The first person narrator in “Filling Station “ by Elizabeth Bishop describes a typical gasoline station of the latter half of the twentieth century. The family-owned stations are hard to find in today’s world of convenience stores. The narrator takes an interest in the filling station because she is part of the family.
This business has apparently seen better days. If the narrator is reliable, this is a filthy place. Everything seems to be covered in an oily film.
Oh, but it is dirty!
—this little filling station,
to a disturbing, over-all
The gas station may be old and so busy that cleanliness is not a first priority.
The father is wearing a monkey suit according to the narrator. The outfit is probably a pair of work overalls. The monkey suit phrase comes from the nickname for an auto mechanic, whose slang term is "grease monkey." His overalls are too tight because they rub under his arms. The reader may wonder why he cannot afford a new pair, or he may have recently put on extra weight.
The father’s sons work at the station with him. According to the speaker, there are several sons. These boys work hard like their father. In addition, the sons are quick in their work but a little sassy in their attitudes.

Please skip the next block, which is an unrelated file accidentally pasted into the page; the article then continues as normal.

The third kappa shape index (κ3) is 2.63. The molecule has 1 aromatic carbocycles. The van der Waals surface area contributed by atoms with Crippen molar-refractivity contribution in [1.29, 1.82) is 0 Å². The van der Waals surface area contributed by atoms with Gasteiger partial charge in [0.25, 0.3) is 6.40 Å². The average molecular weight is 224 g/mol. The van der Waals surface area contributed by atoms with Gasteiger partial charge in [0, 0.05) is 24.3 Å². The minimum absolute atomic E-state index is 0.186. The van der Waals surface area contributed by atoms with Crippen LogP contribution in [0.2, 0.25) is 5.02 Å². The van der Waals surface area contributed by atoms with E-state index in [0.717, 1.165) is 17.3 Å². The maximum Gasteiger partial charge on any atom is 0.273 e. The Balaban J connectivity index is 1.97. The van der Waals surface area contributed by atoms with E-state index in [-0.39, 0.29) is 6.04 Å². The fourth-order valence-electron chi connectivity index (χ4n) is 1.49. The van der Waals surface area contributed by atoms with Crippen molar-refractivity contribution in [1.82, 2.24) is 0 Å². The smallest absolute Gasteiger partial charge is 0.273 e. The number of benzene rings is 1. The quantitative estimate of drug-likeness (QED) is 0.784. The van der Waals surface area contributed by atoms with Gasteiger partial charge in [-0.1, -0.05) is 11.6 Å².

The reader can imagine pulling into the station. Then, the driver would ask to fill it up with gasoline. One of the sons would check the air in the tires. Another one would check the oil and water under the hood. The third son cleans the windshield. The father finishes filling up the tank; then, he tells the driver how much the gas cost because all the other service is free. That is how the filling stations used to work.
The summary of the second half of the poem includes a description of the family dog, which sits resting comfortably in a wicker chair on a cement slab. Although the narrator is a member of this family, she asks the question of whether the family lives in the filling station. It is unclear where the family lives.
In the next three stanzas, the tone changes. The narrator finds a little spot in the gas station, probably in the office, that is like an oasis in the desert. Someone has tried to fix a little area that looks rather homey; it has been given a feminine touch.
There is a nice table that is part of a matching set. On the table is a homemade crocheted doily. In addition, on the table is a begonia plant. The color in the area is provided by the comic books awaiting their readers.
The narrator wonders why these items are here. Who made the doily, bought the plant, or moved in the table? Her answer becomes quite poignant. She says to herself: “Somebody who loves us all.”
She does not tell the reader who that person is. Obviously, it must be her mother who has gone away. Possibly she has died or has just left. The reader is left to wonder.